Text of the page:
In About a Boy, Nick Hornby explores some aspects of mental health or well-being. Through the character of Fiona, Hornby looks at the way people with depression try to cope with everyday life while they may be feeling helpless or even suicidal. Hornby himself has experienced depression. Hornby has a son, Harry, who has autism, and he was directly involved in the foundation of a charity – TreeHouse Trust – while trying to find specialist education for him.
Marcus could be described as being mildly autistic; he does not
get jokes or sarcasm and usually takes everything he hears literally, which is a typical response for somebody who is autistic. Through Fiona and Marcus, Hornby demonstrates that mental health issues are just another aspect of life, as common as any other problem.
In About a Boy, Nick Hornby explores depression and mental health through:
Marcus shows how Fiona is behaving from Marcus’ point of view.
He didn’t want to watch any of the soaps, because soaps were full of trouble, and he was worried that the trouble in the soaps would remind his mum of the trouble she had in her own life.
One Monday morning his mother started crying before breakfast and it frightened him. Morning crying was something new, and it was a bad, bad sign.
Hornby allows the reader to track Fiona’s descent into a new bout of depression through Marcus’ eyes. She is feeling sad at first, and Marcus grows increasingly alarmed as she seems to become sadder.
Every few days, there is a more sinister indication that Fiona’s depression is worsening. Marcus is unable to do anything as his mother cannot explain to him why she feels this way.
Fiona calls in sick to her work, but Marcus cannot see how she is sick.
When he got home his mother was lying on the floor with a coat draped over her, watching children’s cartoons. She didn’t look up.
His mum was half on and half off the sofa: her head was lolling towards the floor. She was white, and there was a pool of sick on the carpet, but there wasn’t much on her – either she’d had the sense to puke away from herself, or she’d just been lucky.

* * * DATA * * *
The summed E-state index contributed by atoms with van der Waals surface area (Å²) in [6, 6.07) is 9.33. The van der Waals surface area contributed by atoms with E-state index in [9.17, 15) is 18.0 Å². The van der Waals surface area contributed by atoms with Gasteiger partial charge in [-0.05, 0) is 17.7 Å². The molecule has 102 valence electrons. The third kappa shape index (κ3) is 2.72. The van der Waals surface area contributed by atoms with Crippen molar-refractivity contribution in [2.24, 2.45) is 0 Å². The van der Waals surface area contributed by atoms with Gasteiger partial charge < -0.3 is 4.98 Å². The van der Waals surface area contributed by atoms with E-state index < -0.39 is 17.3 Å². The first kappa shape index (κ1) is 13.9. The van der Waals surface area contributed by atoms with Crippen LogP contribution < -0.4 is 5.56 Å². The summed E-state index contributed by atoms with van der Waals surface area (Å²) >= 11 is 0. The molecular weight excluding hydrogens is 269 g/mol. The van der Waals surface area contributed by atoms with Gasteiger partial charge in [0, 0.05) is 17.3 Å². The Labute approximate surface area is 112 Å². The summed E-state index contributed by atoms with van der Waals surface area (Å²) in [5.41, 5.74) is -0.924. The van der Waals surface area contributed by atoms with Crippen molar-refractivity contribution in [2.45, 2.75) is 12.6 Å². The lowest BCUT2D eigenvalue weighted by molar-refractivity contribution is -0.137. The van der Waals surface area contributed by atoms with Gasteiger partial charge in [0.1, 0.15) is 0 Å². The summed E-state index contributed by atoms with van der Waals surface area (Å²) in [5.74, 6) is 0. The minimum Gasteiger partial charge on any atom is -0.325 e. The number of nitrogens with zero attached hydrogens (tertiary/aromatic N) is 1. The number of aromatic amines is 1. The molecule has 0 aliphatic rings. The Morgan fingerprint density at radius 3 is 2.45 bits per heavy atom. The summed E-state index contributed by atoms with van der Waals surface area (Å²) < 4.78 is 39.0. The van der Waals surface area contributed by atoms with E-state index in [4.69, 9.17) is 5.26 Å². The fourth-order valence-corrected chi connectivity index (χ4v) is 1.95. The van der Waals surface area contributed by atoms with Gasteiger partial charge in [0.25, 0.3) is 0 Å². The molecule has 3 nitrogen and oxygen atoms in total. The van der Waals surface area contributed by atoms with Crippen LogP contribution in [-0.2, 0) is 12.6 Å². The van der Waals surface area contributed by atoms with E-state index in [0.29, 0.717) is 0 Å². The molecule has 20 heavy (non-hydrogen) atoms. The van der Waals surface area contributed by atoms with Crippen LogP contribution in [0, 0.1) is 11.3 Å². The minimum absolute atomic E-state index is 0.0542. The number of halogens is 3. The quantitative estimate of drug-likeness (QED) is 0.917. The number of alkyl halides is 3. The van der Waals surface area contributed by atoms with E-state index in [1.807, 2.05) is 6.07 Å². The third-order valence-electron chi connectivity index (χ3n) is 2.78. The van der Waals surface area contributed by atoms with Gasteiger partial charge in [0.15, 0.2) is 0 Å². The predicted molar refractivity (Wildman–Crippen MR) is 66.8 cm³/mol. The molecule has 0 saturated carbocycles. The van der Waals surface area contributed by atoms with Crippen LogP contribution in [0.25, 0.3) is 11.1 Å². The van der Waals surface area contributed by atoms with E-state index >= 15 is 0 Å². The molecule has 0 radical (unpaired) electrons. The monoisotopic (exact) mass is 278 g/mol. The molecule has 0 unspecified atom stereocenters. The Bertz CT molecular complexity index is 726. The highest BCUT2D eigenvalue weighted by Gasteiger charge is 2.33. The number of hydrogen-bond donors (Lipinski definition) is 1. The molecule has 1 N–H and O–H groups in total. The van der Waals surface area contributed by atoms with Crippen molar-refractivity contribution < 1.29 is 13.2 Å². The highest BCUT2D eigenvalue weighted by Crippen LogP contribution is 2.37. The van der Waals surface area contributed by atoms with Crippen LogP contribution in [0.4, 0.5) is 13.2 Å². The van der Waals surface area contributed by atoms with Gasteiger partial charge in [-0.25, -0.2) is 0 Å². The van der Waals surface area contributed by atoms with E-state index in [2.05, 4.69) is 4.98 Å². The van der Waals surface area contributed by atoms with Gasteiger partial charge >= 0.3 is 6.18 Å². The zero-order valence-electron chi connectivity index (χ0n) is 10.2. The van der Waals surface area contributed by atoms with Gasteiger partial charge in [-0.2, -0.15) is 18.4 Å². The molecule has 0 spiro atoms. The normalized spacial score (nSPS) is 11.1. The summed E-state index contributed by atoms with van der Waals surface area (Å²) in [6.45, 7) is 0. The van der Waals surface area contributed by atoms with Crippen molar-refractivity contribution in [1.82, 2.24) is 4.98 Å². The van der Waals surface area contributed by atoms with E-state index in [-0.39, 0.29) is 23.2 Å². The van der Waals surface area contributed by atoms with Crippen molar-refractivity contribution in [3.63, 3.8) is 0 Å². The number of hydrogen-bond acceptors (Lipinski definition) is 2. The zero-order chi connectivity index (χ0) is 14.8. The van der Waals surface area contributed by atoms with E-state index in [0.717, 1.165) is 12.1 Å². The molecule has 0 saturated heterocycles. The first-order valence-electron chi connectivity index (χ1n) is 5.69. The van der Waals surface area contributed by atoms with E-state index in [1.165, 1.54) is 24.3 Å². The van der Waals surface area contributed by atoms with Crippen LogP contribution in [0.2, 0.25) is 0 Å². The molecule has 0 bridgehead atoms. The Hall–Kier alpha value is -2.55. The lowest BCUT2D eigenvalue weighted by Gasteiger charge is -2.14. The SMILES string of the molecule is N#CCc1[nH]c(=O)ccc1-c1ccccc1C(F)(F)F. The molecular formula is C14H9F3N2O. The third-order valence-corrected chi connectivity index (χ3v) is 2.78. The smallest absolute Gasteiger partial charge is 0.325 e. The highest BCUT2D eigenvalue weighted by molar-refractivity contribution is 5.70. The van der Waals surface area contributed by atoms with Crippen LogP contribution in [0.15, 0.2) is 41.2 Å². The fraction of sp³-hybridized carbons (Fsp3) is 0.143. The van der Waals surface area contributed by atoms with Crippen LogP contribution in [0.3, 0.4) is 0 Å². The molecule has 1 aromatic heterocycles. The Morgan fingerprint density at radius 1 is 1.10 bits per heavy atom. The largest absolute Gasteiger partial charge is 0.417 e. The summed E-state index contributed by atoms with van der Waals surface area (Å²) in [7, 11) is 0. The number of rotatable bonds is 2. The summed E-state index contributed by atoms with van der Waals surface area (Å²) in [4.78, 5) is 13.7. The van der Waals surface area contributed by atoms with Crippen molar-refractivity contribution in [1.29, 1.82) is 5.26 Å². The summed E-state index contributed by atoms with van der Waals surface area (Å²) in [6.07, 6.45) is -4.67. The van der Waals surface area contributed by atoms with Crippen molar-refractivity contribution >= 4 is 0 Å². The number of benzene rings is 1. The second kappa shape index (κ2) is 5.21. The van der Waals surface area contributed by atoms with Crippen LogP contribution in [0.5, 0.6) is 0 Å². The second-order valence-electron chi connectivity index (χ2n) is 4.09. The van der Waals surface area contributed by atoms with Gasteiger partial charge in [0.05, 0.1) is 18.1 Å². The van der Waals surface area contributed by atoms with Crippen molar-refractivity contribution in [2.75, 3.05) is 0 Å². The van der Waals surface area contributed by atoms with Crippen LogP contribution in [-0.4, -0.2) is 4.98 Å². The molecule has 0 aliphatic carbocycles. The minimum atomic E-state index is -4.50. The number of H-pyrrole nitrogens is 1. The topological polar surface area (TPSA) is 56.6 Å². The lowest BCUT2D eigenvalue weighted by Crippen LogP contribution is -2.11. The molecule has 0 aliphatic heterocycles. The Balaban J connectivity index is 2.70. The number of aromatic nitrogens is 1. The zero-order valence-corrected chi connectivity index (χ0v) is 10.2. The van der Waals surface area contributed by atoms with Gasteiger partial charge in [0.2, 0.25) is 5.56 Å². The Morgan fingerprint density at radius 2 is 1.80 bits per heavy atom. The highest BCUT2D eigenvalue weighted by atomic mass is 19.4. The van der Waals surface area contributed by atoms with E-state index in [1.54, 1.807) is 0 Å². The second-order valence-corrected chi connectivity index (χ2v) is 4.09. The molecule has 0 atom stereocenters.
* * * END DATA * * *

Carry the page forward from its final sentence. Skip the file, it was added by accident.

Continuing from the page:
Hornby shows how difficult it is for other people to understand how to help somebody who is depressed. Marcus is beside himself with worry, but at the same time he feels resentful that his mother is not looking after him.
Fiona takes an overdose of pills and would have died if Marcus, Suzie and Will had not come home when they did. Marcus is aware that everything has changed, because his mother has proved that she would rather be dead than be with him.
Marcus finds his mother’s suicide note to him.
A big part of me knows that I’m doing a wrong, stupid, selfish, unkind thing. Most of me, in fact. The trouble is that it’s not the part that controls me any more. That’s what’s so horrible about the sort of illness I’ve had for the last few months – it just doesn’t listen to anything or anybody else. It just wants to do its own thing.
In this note, Hornby describes how depression feels. The reader sees that Fiona is controlled by the illness, and is able to sympathise with her, even when Marcus is traumatised by it. As time moves on, he begins to understand that his mother is learning to live with her depression and sees that it is nothing to do with him or his behaviour.
Marcus finds it hard to understand other people’s jokes or sarcasm, which is one of the symptoms of autism.
They thought this was hilarious. They always made jokes about girls and sex; he didn’t know why. Probably because they were sex-mad.
Sarcasm, Will was beginning to see, was a language that Marcus found peculiarly baffling...
Marcus does not find the same things funny as most other teenage boys. They are quick to pick up on any differences and target Marcus because of this.
Will often uses sarcasm, but he soon understands that it is wasted on Marcus because he takes everything literally, and Will has to spend time explaining what he meant.
At Suzie’s New Year’s Eve party, Marcus has a long conversation with Ellie.
Even though what they were talking about was miserable, Marcus was enjoying the conversation. It seemed big, as though you could walk round it and see different things, and that never happened when you talked to kids normally.
Did you see Top of the Pops last night?There wasn’t much to think about in that, was there?
Marcus finds it difficult to hold ordinary conversations with children his own age because so much of their subject matter is trivial and unimportant. He is unable to make
small talk. This is another symptom of autism.
How does Hornby explore the issues of depression and mental health in the novel?
Hornby looks at the way depression affects not only the people who suffer from it, but also those who are connected to them, through Marcus’ responses to his mother’s illness. In her suicide note, the writer gives an intimate and revealing description of how a sufferer feels when in the grip of depression. In addition, through Marcus, we are able to see how a child who is on the autistic spectrum finds it difficult to interact with other people, and is constantly trying to find coping mechanisms.